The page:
If 90 days elapse and no agreement on borders is secured, the U.S. will have two paths. It might try to find a way to wriggle free from a commitment to drop demands for a settlement freeze, earning deep Israeli mistrust. Or it can honor the pledge. The Obama administration would then rapidly shift from the most pugnacious U.S. leadership on Israeli settlements for three decades into the most pusillanimous. The U.S. has always verbally opposed Israeli settlements in the territories occupied in 1967, but the terms have varied. For a while the U.S. openly termed such settlements "illegal" but then backed away from that characterization. (The U.S. actively combated efforts to convene the parties to the Fourth Geneva Convention to discuss their applicability to the settlements and when it failed, boycotted the resulting meeting.) But even after turning against the relevance of legal arguments, U.S. leaders have continuously characterized settlement activity as injurious to peace negotiations. A little more than a year after the Geneva meeting, the U.S. backed the Road Map, a plan (later endorsed by the Security Council) that called for "a freeze of all settlement activity (including "natural growth")."
Past peace efforts have foundered for all sorts of reasons, but settlement activity has been among them. U.S. negotiators felt they had an agreement on Israel's part at Camp David in 1978 to suspend settlement activity while the fate of the West Bank and Gaza were negotiated; the Israeli leadership insisted it had agreed only to a three-month freeze. Diplomatic sloppiness here helped doom the ill-fated talks: with Israeli settlement activity actually intensifying after the brief lull, no Palestinians could be coaxed into talks that are barely a historical footnote today. In the Oslo talks the Palestinian side attempted to obtain a settlement freeze but failed to secure anything more than a vague prohibition on either party taking "any step that will change the status of the West Bank and the Gaza Strip pending the outcome of the permanent status negotiations" -- negotiations that were to be completed in five years. Again, a boom in Israeli settlement construction and the failure to reach agreement during the specified period undermined the credibility of the peace process and rendered the Palestinian peace negotiators to appear impotent.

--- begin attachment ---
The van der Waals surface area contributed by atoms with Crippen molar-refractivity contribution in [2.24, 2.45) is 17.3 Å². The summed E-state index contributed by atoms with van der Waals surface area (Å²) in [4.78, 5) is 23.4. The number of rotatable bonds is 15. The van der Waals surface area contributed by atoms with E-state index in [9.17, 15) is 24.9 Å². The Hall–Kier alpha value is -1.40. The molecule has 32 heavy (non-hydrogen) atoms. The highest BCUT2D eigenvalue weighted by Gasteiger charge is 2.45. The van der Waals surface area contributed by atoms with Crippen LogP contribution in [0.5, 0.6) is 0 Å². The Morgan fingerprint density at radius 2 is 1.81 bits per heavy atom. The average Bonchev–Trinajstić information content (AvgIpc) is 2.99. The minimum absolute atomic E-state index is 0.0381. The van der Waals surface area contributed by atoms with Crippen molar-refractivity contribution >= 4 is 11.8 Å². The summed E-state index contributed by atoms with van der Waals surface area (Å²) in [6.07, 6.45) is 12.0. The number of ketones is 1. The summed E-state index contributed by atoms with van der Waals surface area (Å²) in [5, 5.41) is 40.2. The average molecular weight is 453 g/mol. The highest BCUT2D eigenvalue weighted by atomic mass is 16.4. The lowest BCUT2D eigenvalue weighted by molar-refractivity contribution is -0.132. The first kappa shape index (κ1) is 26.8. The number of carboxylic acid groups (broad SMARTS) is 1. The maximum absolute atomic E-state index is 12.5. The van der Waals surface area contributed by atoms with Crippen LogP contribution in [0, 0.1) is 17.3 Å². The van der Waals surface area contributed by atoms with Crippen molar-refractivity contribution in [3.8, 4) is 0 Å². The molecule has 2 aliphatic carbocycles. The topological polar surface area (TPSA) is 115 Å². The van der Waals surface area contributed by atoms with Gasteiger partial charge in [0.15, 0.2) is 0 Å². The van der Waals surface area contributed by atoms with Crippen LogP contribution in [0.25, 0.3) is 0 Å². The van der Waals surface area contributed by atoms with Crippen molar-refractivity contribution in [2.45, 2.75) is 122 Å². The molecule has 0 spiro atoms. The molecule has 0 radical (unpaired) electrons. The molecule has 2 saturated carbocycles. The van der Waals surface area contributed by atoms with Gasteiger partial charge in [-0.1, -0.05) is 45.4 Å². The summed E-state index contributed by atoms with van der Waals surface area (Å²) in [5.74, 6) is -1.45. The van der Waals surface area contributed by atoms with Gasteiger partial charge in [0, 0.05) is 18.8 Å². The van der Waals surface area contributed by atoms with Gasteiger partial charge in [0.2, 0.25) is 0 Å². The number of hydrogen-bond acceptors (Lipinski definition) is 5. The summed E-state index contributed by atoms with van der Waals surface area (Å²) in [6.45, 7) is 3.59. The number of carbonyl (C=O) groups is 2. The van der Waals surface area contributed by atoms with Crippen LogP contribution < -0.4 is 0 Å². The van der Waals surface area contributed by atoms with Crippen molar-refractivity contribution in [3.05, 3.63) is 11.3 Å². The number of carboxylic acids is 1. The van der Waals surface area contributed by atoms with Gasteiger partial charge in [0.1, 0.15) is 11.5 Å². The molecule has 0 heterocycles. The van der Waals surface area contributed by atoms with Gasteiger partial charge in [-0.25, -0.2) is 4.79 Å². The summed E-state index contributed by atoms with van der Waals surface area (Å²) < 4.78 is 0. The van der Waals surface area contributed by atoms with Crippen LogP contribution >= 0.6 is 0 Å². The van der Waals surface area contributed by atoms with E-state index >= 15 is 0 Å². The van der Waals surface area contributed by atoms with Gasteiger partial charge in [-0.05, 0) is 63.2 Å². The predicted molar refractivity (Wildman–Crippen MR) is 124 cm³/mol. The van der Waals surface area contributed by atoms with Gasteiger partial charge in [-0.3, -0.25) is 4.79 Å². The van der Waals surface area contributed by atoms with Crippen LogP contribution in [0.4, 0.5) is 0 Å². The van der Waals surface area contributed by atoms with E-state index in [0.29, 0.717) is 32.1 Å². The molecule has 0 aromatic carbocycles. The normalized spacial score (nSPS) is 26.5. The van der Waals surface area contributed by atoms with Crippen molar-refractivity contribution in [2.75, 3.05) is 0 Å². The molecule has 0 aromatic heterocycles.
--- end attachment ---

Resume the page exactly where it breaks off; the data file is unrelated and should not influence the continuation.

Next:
Construction of settlements has hardly been the only cause for the continued failure of the peace process, but it is difficult to imagine successful negotiations that occur under their shadow. Not only do settlements increase Palestinian cynicism, they also create a powerful (and thus far almost insurmountable) constituency in Israel that make any move toward a two-state solution politically difficult for any Israeli government. While pro-settlement political forces in Israel are currently very concerned (many members feel that their apparent triumph in the 2009 elections has been betrayed by the current government), they would likely be emboldened by the expiration of a freeze.
If the Obama administration has really agreed to take the settlement issue off the table after three months -- and to block Palestinian efforts to go to the United Nations -- it will have left the current Ramallah leaders with no viable options to present to their own people. The Ramallah leadership would have reached a dead end with their diplomatic strategy. Reluctant to admit failure, U.S. and Palestinian leaders would likely let the peace process die with a whimper -- but one that would not permanently forestall an eventual bang.
Indeed, while there has recently been some international interest in whether Palestinians are turning against a two-state solution, my own impression of internal Palestinian debates is that they focus far more on strategies than on national goals. "Popular resistance," reconciliation, revival of the PLO, international diplomacy, delegitimation of the occupation -- and the best ways to combine them -- form the staple of internal debates. But if many ideas are tossed around, few seem promising. The death of the peace process would remove one of these elements from the discussion, but it would not point to any clear alternative. It would, however, have real political effect: the leader who has been unambiguously committed in Palestinian eyes toward the peace process over the past two decades is Mahmoud Abbas.
And that is why what I am describing as the death of the peace process would not be acknowledged by the parties. The current Israeli government would have strong reason to avoid a formal death certificate. The historic U.S. pattern to setbacks is not to walk away but to deny that anything has been lost; U.S. policy owes far more to Scarlett O'Hara ("I'll go home, and I'll think of some way to get him back. After all, tomorrow is another day.") than Rhett Butler ("Frankly my dear, I don't give a damn.") The current Palestinian leadership, by contrast, can look forward to no Hollywood ending if the Obama gambit fails. It might eventually collapse, sue Hamas for domestic peace, slowly disintegrate, or degenerate into a set of public works projects and pieces of a security state.
Nathan Brown is a professor of political science and international affairs at George Washington University, a fellow at the Woodrow Willson International Center for Scholars, and a 2009 Carnegie Scholar for the Carnegie Corporation of New York.